World Breastfeeding Week: Let’s empower working mothers in Timor-Leste
10 August 2023
By Dr. Arvind Mathur, WHO Representative to Timor-Leste
Every year, the first week of August is celebrated globally as the World Breastfeeding Week, serving as a reminder of the actions needed to support all mothers in optimally breastfeeding their babies. This year, the Breastfeeding Week also forms part of the Timor-Leste’s National Breastfeeding Promotion Campaign, launched by Ministry of Health in April, highlighting the government’s commitment to strengthen and promote breastfeeding interventions.
Breastfeeding is one of the most effective ways to ensure child health and survival. It provides babies with the best source of nutrition, contributing to infant brain development, and offering lifelong benefits to both mother and the child. The World Health Organization recommends that mothers should initiate breastfeeding within the first hour of birth and continue exclusive breastfeeding for the first six months of life. However, globally, only 40% of infants under six months of age are exclusively breastfed, and Timor-Leste faces similar concerning statistics. The Timor-Leste Food and Nutrition Survey 2020 reveals that over half of the newborns do not receive breastfeeding within the first hour of delivery, and nearly 36% of children between 0-5 months are not exclusively breastfed.
This trend must change. While the World Breastfeeding Week serves as a reminder of the importance of addressing this issue, each one of us has a role to play in protecting, supporting, and promoting breastfeeding.
The theme of this year’s Breastfeeding Week, ‘Enabling breastfeeding: making a difference for working parents’, is particularly relevant to the challenges faced by working women in Timor-Leste. We have ample evidence to show the critical importance of exclusive breastfeeding for first 6months of life, followed by continued breastfeeding for at least two years. However, many women struggle to breastfeed or stop breastfeeding earlier than recommended due to workplace challenges.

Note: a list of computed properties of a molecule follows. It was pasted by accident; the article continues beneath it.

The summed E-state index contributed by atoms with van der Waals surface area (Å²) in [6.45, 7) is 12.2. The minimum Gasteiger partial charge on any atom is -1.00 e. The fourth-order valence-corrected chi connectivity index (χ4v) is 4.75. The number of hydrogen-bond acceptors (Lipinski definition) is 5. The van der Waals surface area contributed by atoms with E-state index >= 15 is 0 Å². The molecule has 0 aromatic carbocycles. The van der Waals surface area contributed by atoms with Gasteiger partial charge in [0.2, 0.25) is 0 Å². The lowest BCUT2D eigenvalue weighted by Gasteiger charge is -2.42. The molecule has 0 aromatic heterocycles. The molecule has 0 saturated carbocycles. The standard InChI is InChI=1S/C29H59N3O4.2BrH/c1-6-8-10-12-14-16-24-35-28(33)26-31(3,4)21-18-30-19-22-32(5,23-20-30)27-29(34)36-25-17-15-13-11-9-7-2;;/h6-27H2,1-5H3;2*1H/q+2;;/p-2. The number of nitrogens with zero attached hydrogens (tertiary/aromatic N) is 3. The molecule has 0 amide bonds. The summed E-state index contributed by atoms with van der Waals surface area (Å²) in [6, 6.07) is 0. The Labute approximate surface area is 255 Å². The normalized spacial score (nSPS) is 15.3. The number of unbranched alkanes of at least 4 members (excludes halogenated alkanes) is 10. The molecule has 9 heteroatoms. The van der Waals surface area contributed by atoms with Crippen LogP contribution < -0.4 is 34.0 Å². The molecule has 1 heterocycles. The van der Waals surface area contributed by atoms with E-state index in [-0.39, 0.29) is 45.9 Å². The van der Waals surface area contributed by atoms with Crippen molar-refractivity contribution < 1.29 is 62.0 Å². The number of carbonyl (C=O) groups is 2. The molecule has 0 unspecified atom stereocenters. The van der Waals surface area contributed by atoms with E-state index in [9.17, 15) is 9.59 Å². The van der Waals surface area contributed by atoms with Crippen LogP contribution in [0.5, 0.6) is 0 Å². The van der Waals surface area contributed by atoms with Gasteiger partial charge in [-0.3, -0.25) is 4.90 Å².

Achieving success in breastfeeding requires a collective responsibility, that depends on multifaceted policy and societal responses, rather than placing the burden solely on women. They need adequate time and support to breastfeed, and all of us can help in different ways.
Workplaces must bring in provisions of six months of paid maternity leave for mothers; paternity leave for fathers; suitable breastfeeding rooms or space and allowing mothers enough break time to express breastmilk or breastfeed. Globally there is evidence that women with more months of maternity leave report better breastfeeding durations than those with inadequate paid leaves. Women should not have to choose between breastfeeding their children and their jobs. Therefore, policymakers must ensure provisions are made for paid maternity leaves and develop breastfeeding-friendly accreditation packages for workplaces.
Increasing reliance on breastmilk substitutes or formula milk is another challenge that we must counter. Timor-Leste’s recent promulgation of the National decree law on regulation of marketing of breast-milk substitutes is a step in the right direction. I am certain that the decree Law will be enacted and enforced soon to mitigate negative, undermining influence of commercial milk formulas.
As a part of the National Breastfeeding Promotion Campaign and this year’s Breastfeeding Week, I urge everyone to enable mothers choose breastfeeding while pursuing their professional growth. Let us not forget the vital role of breastfeeding in combatting malnutrition and building a healthier future for this country. Let’s work together to create environments where breastfeeding is fully supported, and mothers are empowered to give their children the best start in life.